September 2020 Sample Platter

Sampling is the recontextualization of a preexisting work in a new composition. While this practice is utilized across genres, it has become a cornerstone of the hip-hop tradition. Since its inception, producers have been sampling soul records, funk records, world music and even cartoons to create head-bobbing beats. Drawing from numerous styles and time periods, here is a sample platter of some of the spiciest samples in hip-hop music!

  1. Late Nights & Heartbreak by Hannah Williams & the Affirmations: Courtesy of producer No I.D., this song was sampled in the titular track of Jay-Z’s 4:44. It’s the perfect backdrop for Jay-Z’s intimate confession of infidelity in his relationship with Beyoncé.

  2. Try a Little Tenderness by Otis Redding: This soul ballad is wonderfully composed – it slowly builds in tempo, volume and urgency, and ends with Otis showing off his chops in a fiery finish. His vocal riffs were chopped up by Kanye West to create “Otis”, which features one of my favorite beats of all time.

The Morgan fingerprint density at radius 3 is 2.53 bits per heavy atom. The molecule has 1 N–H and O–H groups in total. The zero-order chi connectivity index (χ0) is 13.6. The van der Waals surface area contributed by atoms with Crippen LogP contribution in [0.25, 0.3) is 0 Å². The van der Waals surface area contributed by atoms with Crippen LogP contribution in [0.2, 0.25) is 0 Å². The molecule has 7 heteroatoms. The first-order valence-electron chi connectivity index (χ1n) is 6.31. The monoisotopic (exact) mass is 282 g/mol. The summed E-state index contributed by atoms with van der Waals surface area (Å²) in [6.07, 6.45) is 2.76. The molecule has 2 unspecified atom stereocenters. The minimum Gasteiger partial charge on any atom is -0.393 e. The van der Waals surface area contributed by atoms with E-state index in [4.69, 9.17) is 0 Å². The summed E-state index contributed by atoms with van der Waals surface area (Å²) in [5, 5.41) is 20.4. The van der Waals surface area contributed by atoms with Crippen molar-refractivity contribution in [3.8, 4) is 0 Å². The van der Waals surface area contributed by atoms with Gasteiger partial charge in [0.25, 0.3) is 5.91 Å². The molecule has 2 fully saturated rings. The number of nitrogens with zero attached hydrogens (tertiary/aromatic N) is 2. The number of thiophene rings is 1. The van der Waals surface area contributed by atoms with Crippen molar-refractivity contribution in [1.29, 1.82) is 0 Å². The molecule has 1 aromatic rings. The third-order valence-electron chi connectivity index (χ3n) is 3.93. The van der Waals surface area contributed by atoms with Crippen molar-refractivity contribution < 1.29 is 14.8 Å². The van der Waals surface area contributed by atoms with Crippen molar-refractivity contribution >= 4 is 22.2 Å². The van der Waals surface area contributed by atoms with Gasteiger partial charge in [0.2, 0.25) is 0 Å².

3. Bam Bam by Sister Nancy: Hailed as a Jamaican dancehall classic, this song is perhaps the most frequently sampled song in all of popular music. It has been recontextualized more than a hundred times by the likes of Kanye West, Jay-Z, and Lauryn Hill. Read the full story here!

  4. Why Can’t We Live Together by Timmy Thomas: If you were around in 2015 and 2016, you’ll remember how inescapable Drake’s “Hotline Bling” was. The song was everywhere, and for good reason – it’s an earworm. The bossa nova-style groove comes from Timmy Thomas’ 1972 track Why Can’t Live Together.

  5. One Step Ahead by Aretha Franklin: Ayatollah chopped up this soul classic to create the beat for “Ms. Fat Booty” by Mos Def.

  6. Whores in this House by DJ Frank Ski: Based on the title alone, I’m sure you can guess which song this was sampled in. That’s right – the iconic vocal line appears in Cardi B and Megan Thee Stallion’s “WAP”, aka Ben Shapiro’s favorite song.

  7. Pots ‘N’ Pans by Anthony King and John Matthews: An obscure early electronic song sampled by Don Cannon in Pusha T’s “Numbers on the Boards”. The result is one of the most head-bobbing hip-hop tracks in recent memory.

  8. What Will Santa Claus Say? (When He Finds Everybody Swingin’) by Louis Prima: This Christmas tune was sampled in Kanye and Kid Cudi’s 2018 project Kids See Ghosts. “4th Dimension” is now a contender for my favorite holiday song.

I hope this sample platter has given you an eclectic taste of hip-hop source material. What are some of your favorite samples?

– DJ Mango